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10 Well Known Minerals

Potassium is a crucial electrolyte that is located in muscle cells and is connected with sodium to help control the body's water levels. It also helps greatly the electrical potentials with nerve and muscle cells the help achieve muscle contraction. It is involved in the storage of glycogen as well. The balance between potassium and sodium must be kept healthy as it can lead to several bad side effects if not. Potassium can come from a variety of foods and supplements.

Copper is a mineral that helps oxygen transportation and helps with many enzymatic reactions that help produce noradrenalin. High intensity exercise is reflected in the increase of copper found in the bloodstream. Many people need to improve their levels of copper in the body.

Vanadium is a non-electrolyte mineral helps storage of glycogen in our bodies. There has not been much research on this mineral yet but it seems to be an important mineral forth production of oxygen in the bloodstream. Taking it as a supplement is possible but we do not know the side effects yet in the long run.

Iron is a component of hemoglobin and moves the blood around the body and therefore helps with the oxidative energy production. This provides quicker muscle recovery, especially important after intense exercise. For women, iron is important to replace the amount lost during menstrual cycles. Iron can be found in red meat as well as a supplementary form.

Phosphorus helps the body through exercise metabolism. It is responsible for the production of adenosine triphosphate and creatine phosphate. It works directly with calcium so it is important to keep the balance correct. It also has been shown to limit the level of lactic acid when exercising.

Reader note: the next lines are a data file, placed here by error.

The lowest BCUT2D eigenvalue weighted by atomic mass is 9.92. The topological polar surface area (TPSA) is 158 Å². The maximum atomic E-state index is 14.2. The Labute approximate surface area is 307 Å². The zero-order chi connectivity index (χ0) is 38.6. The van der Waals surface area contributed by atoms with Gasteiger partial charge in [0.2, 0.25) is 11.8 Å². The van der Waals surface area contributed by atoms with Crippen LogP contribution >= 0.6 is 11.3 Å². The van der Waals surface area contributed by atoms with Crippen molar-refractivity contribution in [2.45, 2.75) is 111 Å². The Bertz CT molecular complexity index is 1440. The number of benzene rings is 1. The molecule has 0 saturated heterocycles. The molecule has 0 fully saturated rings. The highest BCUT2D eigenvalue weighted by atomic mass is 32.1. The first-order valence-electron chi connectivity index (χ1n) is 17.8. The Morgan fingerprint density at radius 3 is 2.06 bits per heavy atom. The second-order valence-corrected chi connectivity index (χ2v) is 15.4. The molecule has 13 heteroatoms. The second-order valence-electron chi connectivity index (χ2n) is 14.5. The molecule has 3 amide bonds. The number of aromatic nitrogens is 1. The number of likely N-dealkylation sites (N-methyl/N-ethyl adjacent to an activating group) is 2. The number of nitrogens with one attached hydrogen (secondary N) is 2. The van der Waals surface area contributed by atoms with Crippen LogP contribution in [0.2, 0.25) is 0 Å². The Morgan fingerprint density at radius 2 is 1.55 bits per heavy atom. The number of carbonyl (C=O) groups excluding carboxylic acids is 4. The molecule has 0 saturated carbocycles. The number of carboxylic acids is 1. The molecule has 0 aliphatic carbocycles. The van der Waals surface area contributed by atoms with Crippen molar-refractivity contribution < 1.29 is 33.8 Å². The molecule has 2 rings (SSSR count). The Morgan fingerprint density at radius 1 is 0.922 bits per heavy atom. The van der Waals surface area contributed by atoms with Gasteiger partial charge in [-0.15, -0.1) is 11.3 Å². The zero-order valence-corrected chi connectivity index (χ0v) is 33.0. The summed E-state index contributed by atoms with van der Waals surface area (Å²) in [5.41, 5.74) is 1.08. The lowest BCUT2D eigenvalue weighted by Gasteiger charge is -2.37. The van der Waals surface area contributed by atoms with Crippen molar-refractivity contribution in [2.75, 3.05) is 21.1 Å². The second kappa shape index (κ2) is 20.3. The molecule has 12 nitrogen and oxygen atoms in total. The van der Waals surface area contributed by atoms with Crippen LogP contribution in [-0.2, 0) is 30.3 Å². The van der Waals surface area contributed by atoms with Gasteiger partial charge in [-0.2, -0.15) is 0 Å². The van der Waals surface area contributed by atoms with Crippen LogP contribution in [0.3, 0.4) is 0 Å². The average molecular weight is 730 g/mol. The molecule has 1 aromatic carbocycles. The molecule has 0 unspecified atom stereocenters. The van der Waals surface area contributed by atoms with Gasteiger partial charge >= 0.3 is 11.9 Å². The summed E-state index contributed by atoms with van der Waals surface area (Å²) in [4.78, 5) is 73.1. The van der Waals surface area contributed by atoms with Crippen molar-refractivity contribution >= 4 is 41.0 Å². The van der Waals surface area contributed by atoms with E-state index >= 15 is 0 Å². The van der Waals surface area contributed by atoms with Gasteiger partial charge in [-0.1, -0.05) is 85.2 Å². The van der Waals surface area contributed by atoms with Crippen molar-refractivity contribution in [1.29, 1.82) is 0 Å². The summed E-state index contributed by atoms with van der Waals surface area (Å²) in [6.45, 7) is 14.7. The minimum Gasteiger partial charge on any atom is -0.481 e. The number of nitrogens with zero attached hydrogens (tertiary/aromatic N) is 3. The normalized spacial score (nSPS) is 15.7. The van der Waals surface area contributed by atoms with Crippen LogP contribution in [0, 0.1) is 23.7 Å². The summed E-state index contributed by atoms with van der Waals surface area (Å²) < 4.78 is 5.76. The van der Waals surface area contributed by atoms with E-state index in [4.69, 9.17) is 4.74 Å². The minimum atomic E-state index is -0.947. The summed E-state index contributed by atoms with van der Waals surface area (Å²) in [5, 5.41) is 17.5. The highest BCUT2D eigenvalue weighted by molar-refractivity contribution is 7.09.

Sodium is an electrolyte that helps regulate body fluids. Sodium in the body helps with water retention and if a lot is taken, it can cause body tissue swelling. It is important to have a regular intake of sodium. It also helps with nerve impulse transmission and contraction of different muscles.

Chromium is a mineral that plays a crucial role in glucose tolerance. This helps the insulin to bind to its receptors on tissues. It acts as a facilitator of transportation of glucose and amino and fatty acids into cells. It has also shown to help lipid metabolism and plays an important part of physiology.

Zinc is an important mineral as it helps with growth. It involves a lot of growth phases and during high intensity exercise, much zinc is lost and therefore needs to be replaced. Many people do not have a sufficient supply of zinc and should therefore get their intake from foods and/or supplements.

Calcium is the most plentiful mineral in the body. A high protein intake means a high phosphorus intake, which throws off the balance with calcium. It is the principle mineral involved with muscular contraction and a steady supply is needed to help with bone density too. Females need to up their intake of calcium as an estrogen level that is low can contribute to calcium loss. Vitamin D is also known to help calcium absorption and therefore eating vitamin D fortified foods is recommended.

Magnesium is a mineral with many performance-enhancing effects. With high intensity workouts, people are prone to losing magnesium in their sweat and it is therefore important to replace this loss. It has a theoretical mechanism of action that centers itself on producing energy and synthesizing protein in the body. People can get their intake of magnesium from foods such as nuts and legumes, and also various different supplements.


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